Los Angeles is probably one of the better playgrounds in which I’ve partied. I did my time in New York City, and that was a’ight. I even left some collateral damage across the south, in San Francisco and overseas.

But the same-old, same-old can occasionally lose its luster. After a bender of nights at Spaceland, after-hours kissing seshes at Little Joy and contact highs from my dirtbag stoner friends (my car still stinks, thank you very much), it felt appropriate to find a new way to pass the time.

Seek and ye shall find: I was recently invited to Candor Studios for a night of comedy. I’ve been a fan of stand-up and improv for a number of years, so I jumped at the chance to check it out. With my friend, Josh, in tow, we headed over to Fairfax Avenue for what would prove to be a memorable evening.

Candor Studios is shoving its way – with elbows (and balls) of steel – into the already crowded comedy scene. This collective has become an exciting place to catch irreverent stand-up as well as other diverse cultural projects not being tackled anywhere else. What’s even more thrilling is that many of the performances and properties in the works can be viewed online.

Attending live tapings like the one we saw is a pretty easy deal. It’s by invitation only – RSVP at events@candortv.com. Once details arrive, you’ll need to get there early, as seating is limited. However, the open bar is a great way to anesthetize yourself while kickin’ it Indian-style on the floor if you can’t get a chair.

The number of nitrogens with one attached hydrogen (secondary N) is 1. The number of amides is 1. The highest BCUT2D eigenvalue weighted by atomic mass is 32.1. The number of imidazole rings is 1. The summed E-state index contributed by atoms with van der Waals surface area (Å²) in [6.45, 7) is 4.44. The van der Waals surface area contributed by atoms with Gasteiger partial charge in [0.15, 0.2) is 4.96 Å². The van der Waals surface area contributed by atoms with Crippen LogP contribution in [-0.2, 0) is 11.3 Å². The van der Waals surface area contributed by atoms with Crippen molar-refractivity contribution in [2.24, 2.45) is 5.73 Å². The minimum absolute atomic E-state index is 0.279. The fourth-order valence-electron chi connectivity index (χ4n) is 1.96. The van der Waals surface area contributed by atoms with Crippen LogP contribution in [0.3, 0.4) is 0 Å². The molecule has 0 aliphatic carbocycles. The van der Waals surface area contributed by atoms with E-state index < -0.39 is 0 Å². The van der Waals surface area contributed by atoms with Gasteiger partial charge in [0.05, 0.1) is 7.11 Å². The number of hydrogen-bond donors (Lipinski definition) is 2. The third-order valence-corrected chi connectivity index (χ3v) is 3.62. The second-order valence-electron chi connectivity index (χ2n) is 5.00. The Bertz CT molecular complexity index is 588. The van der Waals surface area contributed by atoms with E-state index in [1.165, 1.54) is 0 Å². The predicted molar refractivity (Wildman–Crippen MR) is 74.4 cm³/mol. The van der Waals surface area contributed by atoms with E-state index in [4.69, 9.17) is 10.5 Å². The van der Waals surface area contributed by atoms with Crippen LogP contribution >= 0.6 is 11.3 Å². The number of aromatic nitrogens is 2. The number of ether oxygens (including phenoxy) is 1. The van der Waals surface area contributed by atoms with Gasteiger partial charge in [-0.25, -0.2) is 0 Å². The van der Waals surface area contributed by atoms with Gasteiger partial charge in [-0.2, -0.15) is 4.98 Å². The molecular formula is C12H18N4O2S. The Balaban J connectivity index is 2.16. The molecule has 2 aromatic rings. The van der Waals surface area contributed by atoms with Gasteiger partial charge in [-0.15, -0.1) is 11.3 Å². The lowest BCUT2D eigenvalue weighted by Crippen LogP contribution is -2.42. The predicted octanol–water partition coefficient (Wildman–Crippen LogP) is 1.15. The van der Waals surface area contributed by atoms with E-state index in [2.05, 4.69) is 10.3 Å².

The first comedian we saw was Dylan Mandlsohn from Canada. This guy was a perfect combination of Conan O’Brien and Jim Carrey. He did things with his face that should be outlawed in several states. There was a moment in his act that was so uncomfortable to watch, people could be heard gasping and laughing from the audience.

Next was Steven Glickman. I’d heard of his work (from shows like the “Late Late Show with Craig Ferguson” and NBC’s “Last Comic Standing”), but I had to see it to truly appreciate it. Glickman’s comedy was loud and brash – a bit like Sam Kinison but way less annoying. He told jokes about being Jewish that I can’t repeat in polite company, but trust me, you would have cracked up as much as I did.

Hottie Moshe Kasher was the third to take the stage. Kasher brought a little bit of hipster humor to the event. Rocking a nice Fred Perry and some skinny jeans, he regaled the audience with tales of wanting to date black women (my number is 310-770…) and even performed some physical gags that were weirdly gross and funny to boot.

But the real breakout of the evening for me was Bret Ernst. My friend and I busted each other’s chops for the rest of the night with quotes from this comedian’s hilarious set. I mean, it’s not everyday that a self-professed Guido allows you to poke fun at his bizarre cultural rants without getting punched in the face by him and his boys.

Overall, it was the diversity of the crowd that I really liked. My main beef with most of my hangouts is the homogenous multitude that they attract. My circle of friends looks like a United Colors of Benetton ad, so I like to see this reflected in the establishments I frequent. Candor is cool because you can be a hippie, a yuppie or – in my case – a blipster and not stick out like a sore thumb.

Candor Studios is located at 729 N. Fairfax Ave., Los Angeles. For more information, visit candortv.com. The next Stand Up at Candor will be Sept. 1, and you can view past Candor events on hulu.com.